All about it
It is a single-celled protozoan capable of infecting a wide variety of hosts. is a parasite that can make people sick. It’s not very common in the U.S., where it usually affects people who traveled here from a country with poor sanitation that aren’t very clean. It is associated with the disease amebiasis.
Type, TIme of Onset and Duration of the Disease
Entamoeba is passed in the bowel movements of infected people and can spread to others. For example, food can become contaminated if it’s handled by an infected person who didn’t wash his or her hands well after a bowel movement, or if contaminated water is used for growing fruits or vegetables or to rinse them afterwards.
It usually infects people you have been to or around someone who has been to a country with poor sanitation. You can get it anywhere but its mostly in third-world countries that aren't really clean such as Africa, Mexico, parts of South America, and India have significant health problems associated with this disease.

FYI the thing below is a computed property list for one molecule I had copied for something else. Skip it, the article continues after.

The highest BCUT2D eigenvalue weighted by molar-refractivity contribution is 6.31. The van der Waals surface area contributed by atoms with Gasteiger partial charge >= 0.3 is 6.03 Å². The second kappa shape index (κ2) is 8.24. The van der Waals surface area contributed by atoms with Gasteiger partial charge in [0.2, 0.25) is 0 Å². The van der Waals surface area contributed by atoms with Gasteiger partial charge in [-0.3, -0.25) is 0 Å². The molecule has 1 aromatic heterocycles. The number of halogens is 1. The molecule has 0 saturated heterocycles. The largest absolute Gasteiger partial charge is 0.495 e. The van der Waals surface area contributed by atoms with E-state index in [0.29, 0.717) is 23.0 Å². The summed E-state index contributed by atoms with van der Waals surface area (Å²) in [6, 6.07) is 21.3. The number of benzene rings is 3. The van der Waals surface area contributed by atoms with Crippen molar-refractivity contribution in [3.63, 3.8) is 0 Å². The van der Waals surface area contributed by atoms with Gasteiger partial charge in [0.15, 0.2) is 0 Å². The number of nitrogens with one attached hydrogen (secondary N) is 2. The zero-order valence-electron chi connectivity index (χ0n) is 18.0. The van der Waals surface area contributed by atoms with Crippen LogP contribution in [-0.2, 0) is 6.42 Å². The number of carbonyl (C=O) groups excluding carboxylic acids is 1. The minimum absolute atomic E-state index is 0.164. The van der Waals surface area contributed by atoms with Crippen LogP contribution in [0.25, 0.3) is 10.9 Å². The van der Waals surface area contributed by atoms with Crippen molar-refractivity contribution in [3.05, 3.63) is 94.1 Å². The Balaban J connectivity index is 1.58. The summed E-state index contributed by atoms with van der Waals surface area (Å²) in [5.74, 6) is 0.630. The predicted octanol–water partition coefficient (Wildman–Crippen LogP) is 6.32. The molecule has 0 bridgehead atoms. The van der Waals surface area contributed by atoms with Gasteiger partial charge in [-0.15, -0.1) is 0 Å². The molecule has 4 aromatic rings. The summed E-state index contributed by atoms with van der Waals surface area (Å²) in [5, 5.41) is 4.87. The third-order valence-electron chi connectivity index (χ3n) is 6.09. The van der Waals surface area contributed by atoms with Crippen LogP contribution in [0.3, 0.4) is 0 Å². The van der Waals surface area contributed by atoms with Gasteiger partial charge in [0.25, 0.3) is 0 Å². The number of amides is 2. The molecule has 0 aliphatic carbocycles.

Treatment depends on the severity of infection. Usually, metronidazole is given by mouth for 10 days. This is followed by paromomycin or diloxanide.
If you are vomiting, you may need to medications through a vein (intravenously) until you can take them by mouth. Medicines to stop diarrhea are usually not prescribed because they can make the condition worse.
After treatment, the stool should be rechecked to make sure that the infection has been cleared. Just go to the doctor and they will tell you what you need.
It is usually found in areas that are warm and unsanatized. The active (trophozoite) stage exists only in the host and in fresh loose feces; cysts survive outside the host in water, in soils, and on foods, especially under moist conditions on the latter. The cysts are readily killed by heat and by freezing temperatures, and survive for only a few months outside of the host. It is estimated, however, that amebiasis causes up to 110,000 deaths a year. The causal agent, Entamoeba histolytica, was discovered in Russia in 1873 by Friedrich Losch.